The Hill (1981)
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Ken Kiff's heightened colours and vibrant, dream-like scenes resemble those of a children’s fairytale or a child’s nightmare. Colour and colour relationships interact in his paintings and prints with a range of images evoking the blissfully radiant and lyrical to the comic and disturbingly grotesque. Humans or animals take centre-stage in barely outlined landscapes, with violations of scale and perspective which have echoes of the work of Modernist painters he deeply respected and admired, Klee, Miro and Chagall, and pay homage to the style and concision of Chinese landscape painting which he so admired. Despite employing figurative forms in his work, Kiff had an intimate relationship with a technique; he was primarily concerned in pictorial form as opposed to representational meaning, yet he combined both aspects in order to get at something beneath their apparent differences. His deep personal knowledge of poetry and music further informed his sense of a painting’s structure. Kiff stayed true to his particular vision throughout his life.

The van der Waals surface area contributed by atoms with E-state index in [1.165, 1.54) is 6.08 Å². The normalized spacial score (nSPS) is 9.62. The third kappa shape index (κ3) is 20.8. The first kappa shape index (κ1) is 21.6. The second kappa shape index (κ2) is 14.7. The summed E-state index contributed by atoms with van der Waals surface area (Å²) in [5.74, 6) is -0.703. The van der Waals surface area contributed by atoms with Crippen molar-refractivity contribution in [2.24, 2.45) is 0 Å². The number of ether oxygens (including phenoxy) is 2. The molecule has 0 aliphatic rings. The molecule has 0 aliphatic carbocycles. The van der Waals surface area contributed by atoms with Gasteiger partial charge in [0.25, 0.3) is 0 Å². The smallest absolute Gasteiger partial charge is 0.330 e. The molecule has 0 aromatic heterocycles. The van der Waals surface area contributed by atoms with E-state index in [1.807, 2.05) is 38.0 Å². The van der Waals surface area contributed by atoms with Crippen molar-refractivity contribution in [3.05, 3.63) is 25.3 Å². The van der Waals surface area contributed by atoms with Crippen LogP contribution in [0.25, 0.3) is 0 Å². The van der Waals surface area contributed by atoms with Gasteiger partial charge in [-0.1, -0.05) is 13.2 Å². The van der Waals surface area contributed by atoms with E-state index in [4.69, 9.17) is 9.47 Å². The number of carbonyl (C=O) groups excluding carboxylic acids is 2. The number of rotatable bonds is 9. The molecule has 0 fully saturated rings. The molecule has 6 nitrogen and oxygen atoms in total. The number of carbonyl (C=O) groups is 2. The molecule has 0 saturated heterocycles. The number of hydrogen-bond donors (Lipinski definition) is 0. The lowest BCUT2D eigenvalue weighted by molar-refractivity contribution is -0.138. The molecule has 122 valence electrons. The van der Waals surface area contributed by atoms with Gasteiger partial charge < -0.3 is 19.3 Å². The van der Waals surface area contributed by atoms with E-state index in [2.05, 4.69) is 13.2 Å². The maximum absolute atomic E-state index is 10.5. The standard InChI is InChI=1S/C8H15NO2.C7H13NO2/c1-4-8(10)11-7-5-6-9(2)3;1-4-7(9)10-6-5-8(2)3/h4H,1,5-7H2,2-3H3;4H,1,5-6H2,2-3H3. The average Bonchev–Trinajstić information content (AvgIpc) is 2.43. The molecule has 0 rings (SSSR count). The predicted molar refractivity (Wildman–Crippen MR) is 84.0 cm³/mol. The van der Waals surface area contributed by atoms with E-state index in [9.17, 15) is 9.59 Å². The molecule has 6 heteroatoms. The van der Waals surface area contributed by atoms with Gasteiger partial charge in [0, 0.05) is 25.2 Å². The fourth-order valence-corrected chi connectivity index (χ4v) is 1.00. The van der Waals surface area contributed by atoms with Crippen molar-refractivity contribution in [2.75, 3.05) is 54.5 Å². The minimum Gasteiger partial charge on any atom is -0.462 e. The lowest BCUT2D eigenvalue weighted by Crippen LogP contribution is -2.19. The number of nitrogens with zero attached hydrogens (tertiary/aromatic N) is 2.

Currently on display in Ken Kiff's solo exhibition Man, Bird and Tree at the Carl Freedman Gallery, Margate.
Ken Kiff RA remains an artist of fascination with many admirers including a new generation of figurative painters. His paintings, drawings and prints, created in a wide variety of media, are characterised by mythical landscapes and fantastic flights of the imagination, all produced with radiant saturated colours. At the heart of almost every work is a confrontation between people, animals and monsters that leaves at least one of the protagonists wide-eyed or open-mouthed. We are meant to be both bewildered and enchanted.
In 1991 he was elected a Royal Academician, and the work from his residency at the National Gallery was exhibited there in 1993, and his drawings and prints at the Ruskin Gallery, Sheffield in the following year. Further major exhibitions were held at the Mead Gallery, University of Warwick (1997), Bristol City Museum and Art Gallery (1999), and the White Gallery, Brighton (2002). Kiff’s work has been exhibited widely in the UK and features in prominent collections including the Arts Council, Tate and British Museum.